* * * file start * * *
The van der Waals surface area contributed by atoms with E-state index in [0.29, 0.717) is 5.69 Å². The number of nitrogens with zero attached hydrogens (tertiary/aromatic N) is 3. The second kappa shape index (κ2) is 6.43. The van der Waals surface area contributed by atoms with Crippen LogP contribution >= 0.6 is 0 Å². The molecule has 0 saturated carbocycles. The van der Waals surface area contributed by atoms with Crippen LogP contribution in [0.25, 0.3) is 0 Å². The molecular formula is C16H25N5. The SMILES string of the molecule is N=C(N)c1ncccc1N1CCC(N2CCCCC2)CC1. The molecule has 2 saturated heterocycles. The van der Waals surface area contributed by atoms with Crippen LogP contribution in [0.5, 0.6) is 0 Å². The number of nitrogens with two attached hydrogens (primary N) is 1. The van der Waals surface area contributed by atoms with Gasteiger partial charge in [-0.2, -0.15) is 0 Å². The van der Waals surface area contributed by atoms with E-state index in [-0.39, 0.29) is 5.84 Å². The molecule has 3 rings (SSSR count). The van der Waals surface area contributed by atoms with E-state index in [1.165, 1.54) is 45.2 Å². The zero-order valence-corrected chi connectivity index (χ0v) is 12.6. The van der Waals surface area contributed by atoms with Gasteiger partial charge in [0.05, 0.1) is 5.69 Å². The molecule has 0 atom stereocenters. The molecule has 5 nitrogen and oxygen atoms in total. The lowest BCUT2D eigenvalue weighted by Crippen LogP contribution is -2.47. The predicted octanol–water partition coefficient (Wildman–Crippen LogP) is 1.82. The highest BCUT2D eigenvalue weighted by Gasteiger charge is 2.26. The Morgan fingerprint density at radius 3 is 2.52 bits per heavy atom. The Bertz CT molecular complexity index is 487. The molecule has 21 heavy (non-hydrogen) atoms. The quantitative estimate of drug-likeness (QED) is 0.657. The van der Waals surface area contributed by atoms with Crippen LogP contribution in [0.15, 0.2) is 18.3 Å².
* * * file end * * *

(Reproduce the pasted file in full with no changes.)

The van der Waals surface area contributed by atoms with E-state index in [0.29, 0.717) is 5.69 Å². The number of nitrogens with zero attached hydrogens (tertiary/aromatic N) is 3. The second kappa shape index (κ2) is 6.43. The van der Waals surface area contributed by atoms with Crippen LogP contribution >= 0.6 is 0 Å². The molecule has 0 saturated carbocycles. The van der Waals surface area contributed by atoms with Crippen LogP contribution in [0.25, 0.3) is 0 Å². The molecular formula is C16H25N5. The SMILES string of the molecule is N=C(N)c1ncccc1N1CCC(N2CCCCC2)CC1. The molecule has 2 saturated heterocycles. The van der Waals surface area contributed by atoms with Crippen LogP contribution in [0.5, 0.6) is 0 Å². The number of nitrogens with two attached hydrogens (primary N) is 1. The van der Waals surface area contributed by atoms with Gasteiger partial charge in [-0.2, -0.15) is 0 Å². The van der Waals surface area contributed by atoms with E-state index in [-0.39, 0.29) is 5.84 Å². The molecule has 3 rings (SSSR count). The van der Waals surface area contributed by atoms with E-state index in [1.165, 1.54) is 45.2 Å². The zero-order valence-corrected chi connectivity index (χ0v) is 12.6. The van der Waals surface area contributed by atoms with Gasteiger partial charge in [0.05, 0.1) is 5.69 Å². The molecule has 0 atom stereocenters. The molecule has 5 nitrogen and oxygen atoms in total. The lowest BCUT2D eigenvalue weighted by Crippen LogP contribution is -2.47. The predicted octanol–water partition coefficient (Wildman–Crippen LogP) is 1.82. The highest BCUT2D eigenvalue weighted by Gasteiger charge is 2.26. The Morgan fingerprint density at radius 3 is 2.52 bits per heavy atom. The Bertz CT molecular complexity index is 487. The molecule has 21 heavy (non-hydrogen) atoms. The quantitative estimate of drug-likeness (QED) is 0.657. The van der Waals surface area contributed by atoms with Crippen LogP contribution in [0.15, 0.2) is 18.3 Å².